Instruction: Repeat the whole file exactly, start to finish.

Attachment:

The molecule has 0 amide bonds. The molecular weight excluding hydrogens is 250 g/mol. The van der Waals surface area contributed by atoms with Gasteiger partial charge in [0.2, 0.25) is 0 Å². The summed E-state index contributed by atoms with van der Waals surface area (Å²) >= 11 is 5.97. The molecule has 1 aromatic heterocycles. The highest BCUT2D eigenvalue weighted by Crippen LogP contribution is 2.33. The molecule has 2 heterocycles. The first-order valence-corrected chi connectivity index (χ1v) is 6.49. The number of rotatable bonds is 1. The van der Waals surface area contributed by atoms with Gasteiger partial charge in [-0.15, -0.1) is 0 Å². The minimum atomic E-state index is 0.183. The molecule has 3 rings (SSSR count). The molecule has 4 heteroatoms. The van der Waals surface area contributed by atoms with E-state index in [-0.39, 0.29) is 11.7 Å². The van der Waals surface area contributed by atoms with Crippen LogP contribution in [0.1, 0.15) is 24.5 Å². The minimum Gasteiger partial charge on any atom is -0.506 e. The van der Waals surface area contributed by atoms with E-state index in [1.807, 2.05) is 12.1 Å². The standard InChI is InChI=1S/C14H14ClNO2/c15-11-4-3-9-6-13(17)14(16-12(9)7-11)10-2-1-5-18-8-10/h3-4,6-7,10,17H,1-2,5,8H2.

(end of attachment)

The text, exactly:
The molecule has 0 amide bonds. The molecular weight excluding hydrogens is 250 g/mol. The van der Waals surface area contributed by atoms with Gasteiger partial charge in [0.2, 0.25) is 0 Å². The summed E-state index contributed by atoms with van der Waals surface area (Å²) >= 11 is 5.97. The molecule has 1 aromatic heterocycles. The highest BCUT2D eigenvalue weighted by Crippen LogP contribution is 2.33. The molecule has 2 heterocycles. The first-order valence-corrected chi connectivity index (χ1v) is 6.49. The number of rotatable bonds is 1. The van der Waals surface area contributed by atoms with Gasteiger partial charge in [-0.15, -0.1) is 0 Å². The minimum atomic E-state index is 0.183. The molecule has 3 rings (SSSR count). The molecule has 4 heteroatoms. The van der Waals surface area contributed by atoms with E-state index in [-0.39, 0.29) is 11.7 Å². The van der Waals surface area contributed by atoms with Crippen LogP contribution in [0.1, 0.15) is 24.5 Å². The minimum Gasteiger partial charge on any atom is -0.506 e. The van der Waals surface area contributed by atoms with E-state index in [1.807, 2.05) is 12.1 Å². The standard InChI is InChI=1S/C14H14ClNO2/c15-11-4-3-9-6-13(17)14(16-12(9)7-11)10-2-1-5-18-8-10/h3-4,6-7,10,17H,1-2,5,8H2.